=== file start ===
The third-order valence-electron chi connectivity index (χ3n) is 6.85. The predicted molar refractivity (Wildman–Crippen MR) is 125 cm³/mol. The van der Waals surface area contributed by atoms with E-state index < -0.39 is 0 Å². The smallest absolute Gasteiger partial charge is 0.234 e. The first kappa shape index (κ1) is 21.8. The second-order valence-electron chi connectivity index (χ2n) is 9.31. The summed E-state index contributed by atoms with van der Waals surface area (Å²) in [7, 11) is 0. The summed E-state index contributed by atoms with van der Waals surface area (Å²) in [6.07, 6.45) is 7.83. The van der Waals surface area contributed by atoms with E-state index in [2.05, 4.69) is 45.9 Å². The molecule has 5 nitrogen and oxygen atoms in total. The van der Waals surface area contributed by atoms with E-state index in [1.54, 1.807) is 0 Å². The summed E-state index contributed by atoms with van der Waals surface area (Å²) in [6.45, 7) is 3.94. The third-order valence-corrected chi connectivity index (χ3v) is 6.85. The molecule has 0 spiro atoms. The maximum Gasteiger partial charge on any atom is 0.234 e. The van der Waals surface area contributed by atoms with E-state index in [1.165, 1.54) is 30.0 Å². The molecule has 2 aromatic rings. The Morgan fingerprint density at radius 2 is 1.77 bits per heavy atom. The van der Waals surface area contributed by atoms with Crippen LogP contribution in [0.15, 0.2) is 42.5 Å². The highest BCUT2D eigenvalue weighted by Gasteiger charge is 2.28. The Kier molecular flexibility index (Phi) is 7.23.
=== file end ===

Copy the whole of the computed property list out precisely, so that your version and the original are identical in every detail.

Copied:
The third-order valence-electron chi connectivity index (χ3n) is 6.85. The predicted molar refractivity (Wildman–Crippen MR) is 125 cm³/mol. The van der Waals surface area contributed by atoms with E-state index < -0.39 is 0 Å². The smallest absolute Gasteiger partial charge is 0.234 e. The first kappa shape index (κ1) is 21.8. The second-order valence-electron chi connectivity index (χ2n) is 9.31. The summed E-state index contributed by atoms with van der Waals surface area (Å²) in [7, 11) is 0. The summed E-state index contributed by atoms with van der Waals surface area (Å²) in [6.07, 6.45) is 7.83. The van der Waals surface area contributed by atoms with E-state index in [2.05, 4.69) is 45.9 Å². The molecule has 5 nitrogen and oxygen atoms in total. The van der Waals surface area contributed by atoms with E-state index in [1.54, 1.807) is 0 Å². The summed E-state index contributed by atoms with van der Waals surface area (Å²) in [6.45, 7) is 3.94. The third-order valence-corrected chi connectivity index (χ3v) is 6.85. The molecule has 0 spiro atoms. The maximum Gasteiger partial charge on any atom is 0.234 e. The van der Waals surface area contributed by atoms with E-state index in [1.165, 1.54) is 30.0 Å². The molecule has 2 aromatic rings. The Morgan fingerprint density at radius 2 is 1.77 bits per heavy atom. The van der Waals surface area contributed by atoms with Crippen LogP contribution in [0.15, 0.2) is 42.5 Å². The highest BCUT2D eigenvalue weighted by Gasteiger charge is 2.28. The Kier molecular flexibility index (Phi) is 7.23.